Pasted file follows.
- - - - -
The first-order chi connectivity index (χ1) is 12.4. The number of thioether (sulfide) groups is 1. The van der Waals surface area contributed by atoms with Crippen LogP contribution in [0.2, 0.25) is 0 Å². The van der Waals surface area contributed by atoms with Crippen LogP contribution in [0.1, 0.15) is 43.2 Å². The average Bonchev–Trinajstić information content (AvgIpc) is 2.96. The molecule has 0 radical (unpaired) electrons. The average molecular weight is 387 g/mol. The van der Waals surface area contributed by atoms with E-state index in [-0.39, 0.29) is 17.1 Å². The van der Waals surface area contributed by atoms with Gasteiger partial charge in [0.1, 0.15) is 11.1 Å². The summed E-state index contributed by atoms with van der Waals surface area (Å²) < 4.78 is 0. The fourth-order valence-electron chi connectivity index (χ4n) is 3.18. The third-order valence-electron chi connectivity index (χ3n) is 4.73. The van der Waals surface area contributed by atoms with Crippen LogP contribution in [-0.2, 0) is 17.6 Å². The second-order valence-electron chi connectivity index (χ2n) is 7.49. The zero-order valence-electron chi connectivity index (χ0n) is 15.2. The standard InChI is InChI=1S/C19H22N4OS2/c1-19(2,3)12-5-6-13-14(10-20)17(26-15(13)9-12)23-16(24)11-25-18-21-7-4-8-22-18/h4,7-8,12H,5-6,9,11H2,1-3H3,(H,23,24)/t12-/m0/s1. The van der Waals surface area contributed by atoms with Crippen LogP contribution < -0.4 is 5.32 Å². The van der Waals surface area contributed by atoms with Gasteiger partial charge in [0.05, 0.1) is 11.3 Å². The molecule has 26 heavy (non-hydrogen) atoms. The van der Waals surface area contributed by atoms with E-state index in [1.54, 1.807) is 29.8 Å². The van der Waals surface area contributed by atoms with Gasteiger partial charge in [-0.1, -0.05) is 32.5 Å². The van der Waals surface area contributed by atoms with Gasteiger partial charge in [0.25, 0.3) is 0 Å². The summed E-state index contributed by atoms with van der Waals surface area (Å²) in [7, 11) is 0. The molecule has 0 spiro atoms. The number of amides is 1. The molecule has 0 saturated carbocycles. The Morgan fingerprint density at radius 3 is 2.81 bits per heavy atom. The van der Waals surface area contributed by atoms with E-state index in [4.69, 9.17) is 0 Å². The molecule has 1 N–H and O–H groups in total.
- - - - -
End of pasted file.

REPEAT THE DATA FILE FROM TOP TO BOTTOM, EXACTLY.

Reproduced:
The first-order chi connectivity index (χ1) is 12.4. The number of thioether (sulfide) groups is 1. The van der Waals surface area contributed by atoms with Crippen LogP contribution in [0.2, 0.25) is 0 Å². The van der Waals surface area contributed by atoms with Crippen LogP contribution in [0.1, 0.15) is 43.2 Å². The average Bonchev–Trinajstić information content (AvgIpc) is 2.96. The molecule has 0 radical (unpaired) electrons. The average molecular weight is 387 g/mol. The van der Waals surface area contributed by atoms with E-state index in [-0.39, 0.29) is 17.1 Å². The van der Waals surface area contributed by atoms with Gasteiger partial charge in [0.1, 0.15) is 11.1 Å². The summed E-state index contributed by atoms with van der Waals surface area (Å²) < 4.78 is 0. The fourth-order valence-electron chi connectivity index (χ4n) is 3.18. The third-order valence-electron chi connectivity index (χ3n) is 4.73. The van der Waals surface area contributed by atoms with Crippen LogP contribution in [-0.2, 0) is 17.6 Å². The second-order valence-electron chi connectivity index (χ2n) is 7.49. The zero-order valence-electron chi connectivity index (χ0n) is 15.2. The standard InChI is InChI=1S/C19H22N4OS2/c1-19(2,3)12-5-6-13-14(10-20)17(26-15(13)9-12)23-16(24)11-25-18-21-7-4-8-22-18/h4,7-8,12H,5-6,9,11H2,1-3H3,(H,23,24)/t12-/m0/s1. The van der Waals surface area contributed by atoms with Crippen LogP contribution < -0.4 is 5.32 Å². The van der Waals surface area contributed by atoms with Gasteiger partial charge in [0.05, 0.1) is 11.3 Å². The molecule has 26 heavy (non-hydrogen) atoms. The van der Waals surface area contributed by atoms with E-state index in [1.54, 1.807) is 29.8 Å². The van der Waals surface area contributed by atoms with Gasteiger partial charge in [-0.1, -0.05) is 32.5 Å². The van der Waals surface area contributed by atoms with Gasteiger partial charge in [0.25, 0.3) is 0 Å². The summed E-state index contributed by atoms with van der Waals surface area (Å²) in [7, 11) is 0. The molecule has 0 spiro atoms. The number of amides is 1. The molecule has 0 saturated carbocycles. The Morgan fingerprint density at radius 3 is 2.81 bits per heavy atom. The van der Waals surface area contributed by atoms with E-state index in [4.69, 9.17) is 0 Å². The molecule has 1 N–H and O–H groups in total.